A spate of recent trading glitches and problems in the US—most recently this morning, when a hiccup on the Nasdaq briefly affected some stocks—have brought higher scrutiny to the trading world. Such glitches always prompt the exchanges to conduct internal reviews and promise they’ll do better next time, but the rash of problems may be something no single company can really control: There are, critics of the system say, simply too many exchanges.
US-listed equities are traded on some 13 different exchanges. That’s not including “dark pools,” which carry out trades for institutional investors outside of the published prices. These exchanges all process quotes on the same securities simultaneously, transmitting them back and forth to a single Securities Information Processor (SIP). Each of the two SIPs, run by Nasdaq and NYSE, consolidates the best bid (buy) and ask (sell) orders for securities traded on those exchanges, and then determines what’s called the National Best Bid and Offer price (NBBO). That’s the price of a share you see at any given moment.
Two weeks ago the Nasdaq suffered a much more serious freeze which suspended all trading on it for three hours, after Arca, an exchange run by NYSE Euronext, lost touch with Nasdaq’s Securities Information Processor (SIP). As part of its normal distress system to prevent faulty trades, NYSE Arca apparently overloaded the SIP, pushing it to backup servers. Finally, a software glitch exacerbated the communication problem between the two exchanges, and the Nasdaq was forced to shut down.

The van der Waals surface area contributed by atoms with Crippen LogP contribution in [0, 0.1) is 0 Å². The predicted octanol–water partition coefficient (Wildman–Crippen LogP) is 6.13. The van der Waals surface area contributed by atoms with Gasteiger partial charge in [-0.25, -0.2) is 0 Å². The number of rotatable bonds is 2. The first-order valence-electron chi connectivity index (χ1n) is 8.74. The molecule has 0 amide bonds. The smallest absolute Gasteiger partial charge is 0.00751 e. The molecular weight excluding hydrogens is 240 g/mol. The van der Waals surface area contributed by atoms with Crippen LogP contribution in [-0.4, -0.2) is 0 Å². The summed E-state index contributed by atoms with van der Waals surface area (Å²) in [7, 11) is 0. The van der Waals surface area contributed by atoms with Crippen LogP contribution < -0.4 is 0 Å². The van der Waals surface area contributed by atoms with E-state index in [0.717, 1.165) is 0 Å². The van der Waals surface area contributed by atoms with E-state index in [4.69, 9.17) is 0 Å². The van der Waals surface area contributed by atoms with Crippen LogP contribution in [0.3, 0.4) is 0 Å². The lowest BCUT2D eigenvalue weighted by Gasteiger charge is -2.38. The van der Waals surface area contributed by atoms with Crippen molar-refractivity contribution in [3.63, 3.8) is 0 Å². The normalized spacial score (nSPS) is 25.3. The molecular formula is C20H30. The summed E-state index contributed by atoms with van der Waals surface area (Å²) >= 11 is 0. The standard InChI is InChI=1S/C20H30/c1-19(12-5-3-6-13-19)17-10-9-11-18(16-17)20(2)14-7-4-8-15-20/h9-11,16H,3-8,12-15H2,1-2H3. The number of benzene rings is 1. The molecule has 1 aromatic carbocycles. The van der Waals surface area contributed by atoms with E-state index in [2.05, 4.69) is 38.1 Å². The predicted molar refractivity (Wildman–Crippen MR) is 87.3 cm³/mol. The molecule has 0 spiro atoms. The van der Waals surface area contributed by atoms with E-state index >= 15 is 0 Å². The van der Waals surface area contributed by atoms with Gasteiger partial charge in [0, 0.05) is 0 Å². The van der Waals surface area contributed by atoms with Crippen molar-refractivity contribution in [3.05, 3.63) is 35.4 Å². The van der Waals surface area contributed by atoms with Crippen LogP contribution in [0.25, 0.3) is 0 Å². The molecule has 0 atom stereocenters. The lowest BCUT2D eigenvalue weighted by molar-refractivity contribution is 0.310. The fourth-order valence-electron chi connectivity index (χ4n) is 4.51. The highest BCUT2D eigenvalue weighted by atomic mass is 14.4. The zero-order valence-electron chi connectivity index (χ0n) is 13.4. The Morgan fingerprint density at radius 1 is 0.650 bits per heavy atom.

The US Securities and Exchange Commission (SEC) has called a meeting with exchange executives on September 12 to discuss the problem.
Some experts suggest that a better system—both for fairness and for avoiding market glitches—might just be a simpler one. “When you have an overly complex system with multiple points of failure the more chance you have a problem,” Joe Saluzzi of Themis Trading told Quartz. “These [exchanges] are a central part of the US stock market and when [we] crash it we look like a bunch of dopes worldwide.”
One reason there are so many exchanges is that they make money not only from trades but also from selling high-level data feeds to computerized trading desks, which profit off the ever-so-slight differences in price offered by different exchanges. “The exchanges make a lot of money by providing these direct data feeds so there’s incentive to keep this system going,” Elaine Wah, a professor at the University of Michigan, explained to Quartz.
Market regulations, designed to make sure retail investors have access to the best price out there, arguably cement this status quo. The regulations route quotes to the best price offered by any exchange. This forces high-frequency traders to buy data feeds from all the different exchanges. That, in turn, keeps in business exchanges that might otherwise close because the volume of trading on them is low.
Even the SEC appears to be worried that this structure undermines the reliability of the markets. “There is virtually no competition” between market data feeds and exchanges “which could lead to little incentive in ensuring a high- quality product with minimal disruptions,” the SEC wrote in a controversial piece of regulation introduced in March.
Saluzzi points to the fact that four “families” of exchanges—the New York Stock Exchange, Nasdaq, DirectEdge, and BATS—own and operate a full ten of the 13 US exchanges. While some competition is good for markets, he thinks the current system is overkill. “Maybe there’s a number that’s a lot smaller than 13 and bigger than one,” he says.